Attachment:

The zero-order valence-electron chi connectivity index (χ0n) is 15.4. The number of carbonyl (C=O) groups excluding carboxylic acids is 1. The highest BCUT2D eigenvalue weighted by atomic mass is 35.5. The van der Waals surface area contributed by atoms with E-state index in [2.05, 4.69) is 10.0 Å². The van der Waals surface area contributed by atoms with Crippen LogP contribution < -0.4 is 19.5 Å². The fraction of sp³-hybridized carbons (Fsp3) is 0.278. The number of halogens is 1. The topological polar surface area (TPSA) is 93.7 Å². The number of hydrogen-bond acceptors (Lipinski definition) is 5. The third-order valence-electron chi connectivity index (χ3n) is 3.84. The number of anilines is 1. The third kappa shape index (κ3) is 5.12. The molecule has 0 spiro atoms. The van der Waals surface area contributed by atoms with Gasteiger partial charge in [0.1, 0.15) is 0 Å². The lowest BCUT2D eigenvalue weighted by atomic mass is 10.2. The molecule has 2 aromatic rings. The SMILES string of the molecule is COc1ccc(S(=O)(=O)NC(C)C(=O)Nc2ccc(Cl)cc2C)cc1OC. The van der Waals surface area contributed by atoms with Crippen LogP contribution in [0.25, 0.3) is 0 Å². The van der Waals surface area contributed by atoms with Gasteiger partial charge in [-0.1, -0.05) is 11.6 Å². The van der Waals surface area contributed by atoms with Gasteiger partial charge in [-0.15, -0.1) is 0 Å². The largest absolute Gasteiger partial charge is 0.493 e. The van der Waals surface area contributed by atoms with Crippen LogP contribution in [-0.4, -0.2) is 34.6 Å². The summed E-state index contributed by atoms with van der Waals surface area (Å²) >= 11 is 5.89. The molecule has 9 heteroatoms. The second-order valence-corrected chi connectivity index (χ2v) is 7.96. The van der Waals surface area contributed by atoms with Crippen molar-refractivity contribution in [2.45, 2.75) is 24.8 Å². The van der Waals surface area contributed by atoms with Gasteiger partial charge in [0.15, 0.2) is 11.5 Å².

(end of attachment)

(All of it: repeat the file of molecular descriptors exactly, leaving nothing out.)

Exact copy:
The zero-order valence-electron chi connectivity index (χ0n) is 15.4. The number of carbonyl (C=O) groups excluding carboxylic acids is 1. The highest BCUT2D eigenvalue weighted by atomic mass is 35.5. The van der Waals surface area contributed by atoms with E-state index in [2.05, 4.69) is 10.0 Å². The van der Waals surface area contributed by atoms with Crippen LogP contribution < -0.4 is 19.5 Å². The fraction of sp³-hybridized carbons (Fsp3) is 0.278. The number of halogens is 1. The topological polar surface area (TPSA) is 93.7 Å². The number of hydrogen-bond acceptors (Lipinski definition) is 5. The third-order valence-electron chi connectivity index (χ3n) is 3.84. The number of anilines is 1. The third kappa shape index (κ3) is 5.12. The molecule has 0 spiro atoms. The van der Waals surface area contributed by atoms with Gasteiger partial charge in [0.1, 0.15) is 0 Å². The lowest BCUT2D eigenvalue weighted by atomic mass is 10.2. The molecule has 2 aromatic rings. The SMILES string of the molecule is COc1ccc(S(=O)(=O)NC(C)C(=O)Nc2ccc(Cl)cc2C)cc1OC. The van der Waals surface area contributed by atoms with Crippen LogP contribution in [0.25, 0.3) is 0 Å². The van der Waals surface area contributed by atoms with Gasteiger partial charge in [-0.1, -0.05) is 11.6 Å². The van der Waals surface area contributed by atoms with Gasteiger partial charge in [-0.15, -0.1) is 0 Å². The largest absolute Gasteiger partial charge is 0.493 e. The van der Waals surface area contributed by atoms with Crippen LogP contribution in [-0.4, -0.2) is 34.6 Å². The summed E-state index contributed by atoms with van der Waals surface area (Å²) >= 11 is 5.89. The molecule has 9 heteroatoms. The second-order valence-corrected chi connectivity index (χ2v) is 7.96. The van der Waals surface area contributed by atoms with Crippen molar-refractivity contribution in [2.45, 2.75) is 24.8 Å². The van der Waals surface area contributed by atoms with Gasteiger partial charge in [0.15, 0.2) is 11.5 Å².